One of the great paradoxes of technology is that the more it winds its way into our lives, with promises of simplifying and improving them, the more we seem to resent it. Raise your hand if you are out of bandwidth (both literal and figurative) for yet another app meant to help you book a flight, catch a fish or save a marriage.
As the encroachments become more pervasive, consumers will continue to crave true simplicity. That's something the new Misfit Phase watch gets right: It looks like a watch and tells time like a watch — and in this day and age, that's really kind of nice.
December marks the first holiday push for Misfit since it was purchased by Fossil Group for $260 million in 2015, and its first smartwatch, which retails for $175 to $195, appears decidedly — gasp! — analogue, with a traditional-looking steel face and leather strap.
But this being a smartwatch, the Misfit Phase has goodies. Instead of a touchscreen, it features a button on the case edge that lets users toggle through different modes to help you keep track of your day and your health.
The Phase can track your steps, distance traveled and calories burned. It also lights up and vibrates for incoming text and call notifications. With no touch display, the Phase indicates who's trying to reach you through the minute and hour hands, which point to the hour numbers you've assigned to your contacts. So if your buddy Alex (aka 4 o'clock) texts to say she'll meet you at the burrito place, the watch hands will move to the 4 o'clock position when the message comes in.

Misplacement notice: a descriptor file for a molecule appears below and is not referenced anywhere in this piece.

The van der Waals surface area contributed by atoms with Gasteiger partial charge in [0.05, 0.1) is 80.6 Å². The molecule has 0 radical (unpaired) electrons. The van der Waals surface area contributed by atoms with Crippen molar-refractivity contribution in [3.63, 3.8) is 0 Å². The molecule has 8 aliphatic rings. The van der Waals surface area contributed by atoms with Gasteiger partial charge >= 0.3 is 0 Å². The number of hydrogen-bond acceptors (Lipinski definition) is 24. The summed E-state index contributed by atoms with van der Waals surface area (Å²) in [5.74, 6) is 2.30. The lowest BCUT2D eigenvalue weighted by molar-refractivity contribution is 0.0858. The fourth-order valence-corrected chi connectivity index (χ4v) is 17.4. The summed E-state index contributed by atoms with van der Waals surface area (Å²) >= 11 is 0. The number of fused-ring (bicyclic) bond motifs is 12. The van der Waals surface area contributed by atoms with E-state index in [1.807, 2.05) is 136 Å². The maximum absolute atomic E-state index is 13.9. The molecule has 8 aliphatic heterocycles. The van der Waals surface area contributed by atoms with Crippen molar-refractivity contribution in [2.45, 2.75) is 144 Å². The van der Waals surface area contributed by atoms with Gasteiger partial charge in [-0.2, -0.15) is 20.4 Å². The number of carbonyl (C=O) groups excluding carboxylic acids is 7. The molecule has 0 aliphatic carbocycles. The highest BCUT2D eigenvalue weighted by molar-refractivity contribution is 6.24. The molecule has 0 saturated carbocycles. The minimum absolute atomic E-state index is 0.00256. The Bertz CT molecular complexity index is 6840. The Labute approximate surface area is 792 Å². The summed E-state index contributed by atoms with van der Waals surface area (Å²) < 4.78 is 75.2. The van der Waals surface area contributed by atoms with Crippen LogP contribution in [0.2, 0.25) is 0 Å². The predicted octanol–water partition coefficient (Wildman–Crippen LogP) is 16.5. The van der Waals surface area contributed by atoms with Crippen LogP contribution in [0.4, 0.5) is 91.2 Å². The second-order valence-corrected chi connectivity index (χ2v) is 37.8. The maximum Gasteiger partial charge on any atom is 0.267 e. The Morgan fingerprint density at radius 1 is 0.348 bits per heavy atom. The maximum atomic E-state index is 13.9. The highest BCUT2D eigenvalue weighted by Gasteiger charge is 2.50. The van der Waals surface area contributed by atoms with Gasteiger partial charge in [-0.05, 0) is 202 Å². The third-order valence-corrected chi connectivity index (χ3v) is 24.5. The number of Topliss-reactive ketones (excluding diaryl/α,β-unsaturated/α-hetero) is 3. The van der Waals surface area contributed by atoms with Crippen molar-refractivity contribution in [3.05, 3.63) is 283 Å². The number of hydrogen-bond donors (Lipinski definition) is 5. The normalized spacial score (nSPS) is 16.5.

Smart button integration lets users do things like take selfies and connect to the Misfit Bolt, a wireless "smart bulb" that creates personalized room lighting with color-mixing technology. Plus, the Phase lets users create IFTTT recipes, like logging your physical activity into a Google spreadsheet or keeping track of your sleep hours in Google Calendar.
The Phase can also switch songs on a linked smartphone and nudge the office-bound to get up and move if they've been stationary for too long. And it's waterproof up to 164 feet.
"But how's the battery life?" comes the sobering cry of the masses. In short: It's good. It runs on a normal watch battery, which can last up to six months.
Like the people who use them, wearables are treading over constantly shifting terrain. Fitbit has been trading at 70% under its IPO from summer 2015, with North American sales slow in recent months. Apple is hoping to increase its 40% market share of the smartwatch industry with the recent release of its Apple Watch Series 2.
In this market landscape, the Phase has the potential for crossover success, appealing to traditional watch enthusiasts and those who like sleek technology without too much overload. It's not for everyone — "We are not for everyone," is literally a statement from Misfit's brand manifesto — but if you're looking for a smartwatch that keeps it simple, the Phase can help you navigate an already busy day, without constantly interrupting it.
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